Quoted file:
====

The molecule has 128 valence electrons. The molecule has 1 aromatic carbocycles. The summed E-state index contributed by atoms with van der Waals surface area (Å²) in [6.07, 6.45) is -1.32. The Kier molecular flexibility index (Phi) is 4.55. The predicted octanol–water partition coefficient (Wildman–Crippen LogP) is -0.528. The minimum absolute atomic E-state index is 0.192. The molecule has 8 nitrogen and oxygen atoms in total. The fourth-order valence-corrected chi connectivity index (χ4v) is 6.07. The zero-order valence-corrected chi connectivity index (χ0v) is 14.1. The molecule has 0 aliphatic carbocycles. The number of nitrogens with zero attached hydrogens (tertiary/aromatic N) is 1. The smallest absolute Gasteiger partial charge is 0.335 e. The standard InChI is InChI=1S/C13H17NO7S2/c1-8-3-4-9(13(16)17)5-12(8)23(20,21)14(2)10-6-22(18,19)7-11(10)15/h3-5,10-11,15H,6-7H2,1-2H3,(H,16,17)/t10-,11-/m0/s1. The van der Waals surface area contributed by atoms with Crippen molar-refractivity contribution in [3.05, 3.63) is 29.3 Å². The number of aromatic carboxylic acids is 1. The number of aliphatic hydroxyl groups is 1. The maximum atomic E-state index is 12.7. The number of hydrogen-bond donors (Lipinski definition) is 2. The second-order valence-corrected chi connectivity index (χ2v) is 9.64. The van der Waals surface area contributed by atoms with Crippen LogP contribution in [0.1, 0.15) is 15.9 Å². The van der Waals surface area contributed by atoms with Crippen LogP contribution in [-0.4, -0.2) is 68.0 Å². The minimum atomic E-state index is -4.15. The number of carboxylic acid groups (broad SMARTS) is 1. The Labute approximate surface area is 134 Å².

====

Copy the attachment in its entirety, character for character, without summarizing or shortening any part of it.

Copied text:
The molecule has 128 valence electrons. The molecule has 1 aromatic carbocycles. The summed E-state index contributed by atoms with van der Waals surface area (Å²) in [6.07, 6.45) is -1.32. The Kier molecular flexibility index (Phi) is 4.55. The predicted octanol–water partition coefficient (Wildman–Crippen LogP) is -0.528. The minimum absolute atomic E-state index is 0.192. The molecule has 8 nitrogen and oxygen atoms in total. The fourth-order valence-corrected chi connectivity index (χ4v) is 6.07. The zero-order valence-corrected chi connectivity index (χ0v) is 14.1. The molecule has 0 aliphatic carbocycles. The number of nitrogens with zero attached hydrogens (tertiary/aromatic N) is 1. The smallest absolute Gasteiger partial charge is 0.335 e. The standard InChI is InChI=1S/C13H17NO7S2/c1-8-3-4-9(13(16)17)5-12(8)23(20,21)14(2)10-6-22(18,19)7-11(10)15/h3-5,10-11,15H,6-7H2,1-2H3,(H,16,17)/t10-,11-/m0/s1. The van der Waals surface area contributed by atoms with Crippen molar-refractivity contribution in [3.05, 3.63) is 29.3 Å². The number of aromatic carboxylic acids is 1. The number of aliphatic hydroxyl groups is 1. The maximum atomic E-state index is 12.7. The number of hydrogen-bond donors (Lipinski definition) is 2. The second-order valence-corrected chi connectivity index (χ2v) is 9.64. The van der Waals surface area contributed by atoms with Crippen LogP contribution in [0.1, 0.15) is 15.9 Å². The van der Waals surface area contributed by atoms with Crippen LogP contribution in [-0.4, -0.2) is 68.0 Å². The minimum atomic E-state index is -4.15. The number of carboxylic acid groups (broad SMARTS) is 1. The Labute approximate surface area is 134 Å².